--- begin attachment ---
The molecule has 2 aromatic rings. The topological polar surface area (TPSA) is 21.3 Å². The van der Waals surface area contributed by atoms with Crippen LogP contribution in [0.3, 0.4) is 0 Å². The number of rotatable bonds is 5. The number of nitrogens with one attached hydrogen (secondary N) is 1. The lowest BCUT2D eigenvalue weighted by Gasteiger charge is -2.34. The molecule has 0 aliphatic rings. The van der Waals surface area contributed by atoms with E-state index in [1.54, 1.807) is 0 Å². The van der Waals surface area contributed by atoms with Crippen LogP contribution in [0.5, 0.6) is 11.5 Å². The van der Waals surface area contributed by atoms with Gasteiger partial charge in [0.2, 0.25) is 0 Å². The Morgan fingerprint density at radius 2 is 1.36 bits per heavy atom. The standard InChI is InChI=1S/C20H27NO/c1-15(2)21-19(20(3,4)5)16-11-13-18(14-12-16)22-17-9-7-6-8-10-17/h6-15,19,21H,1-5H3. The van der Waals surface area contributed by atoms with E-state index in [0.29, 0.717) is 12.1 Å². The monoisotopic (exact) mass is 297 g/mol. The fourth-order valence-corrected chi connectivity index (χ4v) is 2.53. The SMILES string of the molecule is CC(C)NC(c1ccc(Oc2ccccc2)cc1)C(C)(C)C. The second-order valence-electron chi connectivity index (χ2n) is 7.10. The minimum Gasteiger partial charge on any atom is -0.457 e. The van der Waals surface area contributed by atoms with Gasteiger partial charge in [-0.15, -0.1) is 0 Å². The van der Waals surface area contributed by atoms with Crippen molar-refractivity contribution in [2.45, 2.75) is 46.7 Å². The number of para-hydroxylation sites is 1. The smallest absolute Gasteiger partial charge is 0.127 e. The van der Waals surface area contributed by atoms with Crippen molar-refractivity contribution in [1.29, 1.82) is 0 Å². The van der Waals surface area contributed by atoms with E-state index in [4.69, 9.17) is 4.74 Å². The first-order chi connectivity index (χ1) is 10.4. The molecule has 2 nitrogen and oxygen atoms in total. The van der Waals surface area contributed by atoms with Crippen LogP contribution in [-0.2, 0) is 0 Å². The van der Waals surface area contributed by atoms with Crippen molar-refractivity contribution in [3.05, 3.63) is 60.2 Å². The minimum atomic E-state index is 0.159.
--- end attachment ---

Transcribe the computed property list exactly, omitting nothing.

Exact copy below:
The molecule has 2 aromatic rings. The topological polar surface area (TPSA) is 21.3 Å². The van der Waals surface area contributed by atoms with Crippen LogP contribution in [0.3, 0.4) is 0 Å². The number of rotatable bonds is 5. The number of nitrogens with one attached hydrogen (secondary N) is 1. The lowest BCUT2D eigenvalue weighted by Gasteiger charge is -2.34. The molecule has 0 aliphatic rings. The van der Waals surface area contributed by atoms with E-state index in [1.54, 1.807) is 0 Å². The van der Waals surface area contributed by atoms with Crippen LogP contribution in [0.5, 0.6) is 11.5 Å². The van der Waals surface area contributed by atoms with Gasteiger partial charge in [0.2, 0.25) is 0 Å². The Morgan fingerprint density at radius 2 is 1.36 bits per heavy atom. The standard InChI is InChI=1S/C20H27NO/c1-15(2)21-19(20(3,4)5)16-11-13-18(14-12-16)22-17-9-7-6-8-10-17/h6-15,19,21H,1-5H3. The van der Waals surface area contributed by atoms with E-state index in [0.29, 0.717) is 12.1 Å². The monoisotopic (exact) mass is 297 g/mol. The fourth-order valence-corrected chi connectivity index (χ4v) is 2.53. The SMILES string of the molecule is CC(C)NC(c1ccc(Oc2ccccc2)cc1)C(C)(C)C. The second-order valence-electron chi connectivity index (χ2n) is 7.10. The minimum Gasteiger partial charge on any atom is -0.457 e. The van der Waals surface area contributed by atoms with Gasteiger partial charge in [-0.15, -0.1) is 0 Å². The van der Waals surface area contributed by atoms with Crippen molar-refractivity contribution in [2.45, 2.75) is 46.7 Å². The number of para-hydroxylation sites is 1. The smallest absolute Gasteiger partial charge is 0.127 e. The van der Waals surface area contributed by atoms with Crippen molar-refractivity contribution in [1.29, 1.82) is 0 Å². The van der Waals surface area contributed by atoms with E-state index in [4.69, 9.17) is 4.74 Å². The first-order chi connectivity index (χ1) is 10.4. The molecule has 2 nitrogen and oxygen atoms in total. The van der Waals surface area contributed by atoms with Crippen LogP contribution in [-0.2, 0) is 0 Å². The van der Waals surface area contributed by atoms with Crippen molar-refractivity contribution in [3.05, 3.63) is 60.2 Å². The minimum atomic E-state index is 0.159.